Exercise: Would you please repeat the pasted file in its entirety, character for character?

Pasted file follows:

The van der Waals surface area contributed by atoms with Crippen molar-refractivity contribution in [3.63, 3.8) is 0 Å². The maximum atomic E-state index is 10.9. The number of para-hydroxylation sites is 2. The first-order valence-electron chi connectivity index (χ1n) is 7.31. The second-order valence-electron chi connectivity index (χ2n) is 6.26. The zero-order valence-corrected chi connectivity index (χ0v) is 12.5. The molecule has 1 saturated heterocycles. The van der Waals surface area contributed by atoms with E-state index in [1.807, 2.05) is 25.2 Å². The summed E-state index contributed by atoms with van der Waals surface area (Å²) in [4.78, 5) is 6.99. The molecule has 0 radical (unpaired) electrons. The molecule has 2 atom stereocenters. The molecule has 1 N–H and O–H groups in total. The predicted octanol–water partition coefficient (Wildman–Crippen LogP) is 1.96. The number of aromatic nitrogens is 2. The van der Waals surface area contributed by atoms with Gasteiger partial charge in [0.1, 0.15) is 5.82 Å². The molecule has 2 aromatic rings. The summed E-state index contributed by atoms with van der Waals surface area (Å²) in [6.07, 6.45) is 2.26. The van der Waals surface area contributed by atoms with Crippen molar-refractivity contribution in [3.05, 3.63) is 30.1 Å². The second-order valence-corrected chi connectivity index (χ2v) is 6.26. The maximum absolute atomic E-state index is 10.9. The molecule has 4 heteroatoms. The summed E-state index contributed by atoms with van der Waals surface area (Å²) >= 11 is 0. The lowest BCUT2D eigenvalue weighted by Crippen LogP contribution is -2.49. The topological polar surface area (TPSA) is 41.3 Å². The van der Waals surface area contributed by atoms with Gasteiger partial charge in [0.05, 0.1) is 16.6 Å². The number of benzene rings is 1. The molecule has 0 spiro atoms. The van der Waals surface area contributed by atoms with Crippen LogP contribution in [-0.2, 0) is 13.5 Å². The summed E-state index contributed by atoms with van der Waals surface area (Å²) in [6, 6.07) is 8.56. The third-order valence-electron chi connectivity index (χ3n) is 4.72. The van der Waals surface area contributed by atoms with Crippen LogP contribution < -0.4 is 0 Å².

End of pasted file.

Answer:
The van der Waals surface area contributed by atoms with Crippen molar-refractivity contribution in [3.63, 3.8) is 0 Å². The maximum atomic E-state index is 10.9. The number of para-hydroxylation sites is 2. The first-order valence-electron chi connectivity index (χ1n) is 7.31. The second-order valence-electron chi connectivity index (χ2n) is 6.26. The zero-order valence-corrected chi connectivity index (χ0v) is 12.5. The molecule has 1 saturated heterocycles. The van der Waals surface area contributed by atoms with E-state index in [1.807, 2.05) is 25.2 Å². The summed E-state index contributed by atoms with van der Waals surface area (Å²) in [4.78, 5) is 6.99. The molecule has 0 radical (unpaired) electrons. The molecule has 2 atom stereocenters. The molecule has 1 N–H and O–H groups in total. The predicted octanol–water partition coefficient (Wildman–Crippen LogP) is 1.96. The number of aromatic nitrogens is 2. The van der Waals surface area contributed by atoms with Gasteiger partial charge in [0.1, 0.15) is 5.82 Å². The molecule has 2 aromatic rings. The summed E-state index contributed by atoms with van der Waals surface area (Å²) in [6.07, 6.45) is 2.26. The van der Waals surface area contributed by atoms with Crippen molar-refractivity contribution in [3.05, 3.63) is 30.1 Å². The second-order valence-corrected chi connectivity index (χ2v) is 6.26. The maximum absolute atomic E-state index is 10.9. The molecule has 4 heteroatoms. The summed E-state index contributed by atoms with van der Waals surface area (Å²) >= 11 is 0. The lowest BCUT2D eigenvalue weighted by Crippen LogP contribution is -2.49. The topological polar surface area (TPSA) is 41.3 Å². The van der Waals surface area contributed by atoms with Gasteiger partial charge in [0.05, 0.1) is 16.6 Å². The number of benzene rings is 1. The molecule has 0 spiro atoms. The van der Waals surface area contributed by atoms with Crippen LogP contribution in [-0.2, 0) is 13.5 Å². The summed E-state index contributed by atoms with van der Waals surface area (Å²) in [6, 6.07) is 8.56. The third-order valence-electron chi connectivity index (χ3n) is 4.72. The van der Waals surface area contributed by atoms with Crippen LogP contribution < -0.4 is 0 Å².